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charliepete

Garmin GPSMAP 76CSX w/Lakemaster Chip

31 posts in this topic

I finally decided to get a gps with some lake map software for icefishing. I've been limping along with a 12 year old gps and paper contour maps for few years now.

I initially thought about a Lowrance h20 or h20c, but after testing out a buddies unit I liked the maps, but decided to see if I could find a unit that was utilizing more up to date GPS features. After searching around on the web I started to find some great reviews of the Garmin GPSMAP 76CSx and decided to get one. They can be had for around $300 new.

I really like my new Garmin. One of the best features is that the unit is completely submersible, and it floats. I've talked to a few guys who dropped their h20c's through the hole while fishing and the thought just sends a shiver down my cheap spine. The high sensitivity receiver of the Garmin is unbelieveable. My old GPS has trouble picking up a signal inside my truck if it isn't near the glass, my new unit gets a signal in the basement of my house. Pretty impressive. The built in electronic compass is another nice feature. It's a lot easier to navigate to a spot when the unit doesn't have to be moving to give you a direction. If you want to spring for an extra upgraded map from Garmin the unit is also capable of giving you turn by turn directions for driving like a Nuuvi. It's a nice feature when you are in a new city.

I also like Minnesota Lakemaster Map I bought for the unit. With the Garmin you have the choice of buying the CD of the map and loading it yourself, or just buying the chip like you can for the H20. I opted to buy CD. It was easy to install, and it's much easier to plot all the waypoints and routes you want on the laptop and then transfer them to the GPS. You also have the option of syncing the laptop screen to the GPS and watching the large screen of the laptop in real time. Pretty cool. Besides the purchase of the unit and the map I didn't have to guy anything extra to see it on the laptop, which is not the case with other models. Another nice thing about having the CD instead of the mini sd card is that you can go out and buy yourself a blank 2 gig mini SD card for the unit and load multiple states onto the same SD mini SD card so you don't have to switch them out.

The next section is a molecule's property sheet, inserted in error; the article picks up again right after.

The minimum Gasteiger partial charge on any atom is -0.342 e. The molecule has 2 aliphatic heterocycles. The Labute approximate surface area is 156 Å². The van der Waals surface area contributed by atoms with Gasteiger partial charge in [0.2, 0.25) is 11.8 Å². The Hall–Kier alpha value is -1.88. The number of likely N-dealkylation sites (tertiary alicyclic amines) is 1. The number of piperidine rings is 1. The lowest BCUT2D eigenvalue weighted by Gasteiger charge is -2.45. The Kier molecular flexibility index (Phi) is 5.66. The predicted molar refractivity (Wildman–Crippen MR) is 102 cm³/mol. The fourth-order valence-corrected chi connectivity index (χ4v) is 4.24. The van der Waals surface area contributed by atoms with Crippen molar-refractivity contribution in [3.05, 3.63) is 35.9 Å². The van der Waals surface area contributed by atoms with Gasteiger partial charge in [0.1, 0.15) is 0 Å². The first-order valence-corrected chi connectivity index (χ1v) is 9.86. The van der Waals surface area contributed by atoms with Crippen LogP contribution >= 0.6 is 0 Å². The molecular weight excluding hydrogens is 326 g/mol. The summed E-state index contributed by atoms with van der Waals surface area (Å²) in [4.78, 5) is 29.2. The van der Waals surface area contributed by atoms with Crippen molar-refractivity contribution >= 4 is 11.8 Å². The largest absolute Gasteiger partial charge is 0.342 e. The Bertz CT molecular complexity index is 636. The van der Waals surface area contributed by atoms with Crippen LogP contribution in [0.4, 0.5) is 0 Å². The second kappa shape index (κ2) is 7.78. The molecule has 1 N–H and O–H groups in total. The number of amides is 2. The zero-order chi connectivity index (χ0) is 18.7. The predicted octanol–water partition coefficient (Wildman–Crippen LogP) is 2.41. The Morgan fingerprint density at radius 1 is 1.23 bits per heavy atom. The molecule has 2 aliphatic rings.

The standard GPS features of the unit are easy to use as well. I have an old Garmin and an Old Magellan and I was able to use all the features of my new garmin without much more than a skim of the directions.

I figured since there were so many reviews of the h20c and it's variants, I'd weigh in with a positive review of the Garmin just to let folks know there are other good options out there.

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Nice review. I picked up the 76Cx last fall but wish now I opted for the 76CSx for the electronic compass.

I to am verry happy with it and how accurate it is. So many features to list and I am still finding new ways to use it.

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Nice to see a few guys commenting on using the Garmin's with the Lakemaster chips, I think as time goes by you'll see more and more people using them, simply because of how easy Garmins are to use over any of the competitors out there. I like the fact that the 76 model floats, that's a big plus in my book.

I just got done setting up a Garmin Nuvi 500 for Kingfisher from the site here, that is one beautiful unit. It will take the Lakemaster chip, already has a built in Topo map for land, it's waterproof and it will give you turn by turn street name navigation from your home to the lake, switch it over to the boating mode and it puts the lake contours on the screen and off you go to your favorite waypoints. Absolutely easy to use, transfer waypoints and update right off your computer.

One the the best things I've always like about Garmins is when you mark a waypoint, you can name it right then and there, it doesn't just give it a number and you have to come back and rename it.

I'll be buying a new Garmin soon, now I just have to figure out which one, I'm really leaning towards the Nuvi 500 with the bigger touch screen, all of the navigation capabilities and battery life is respectable at 8 hours if your off of 12v power but the 76 has longer battery life and it floats. Prices are pretty much the same between the 2 units.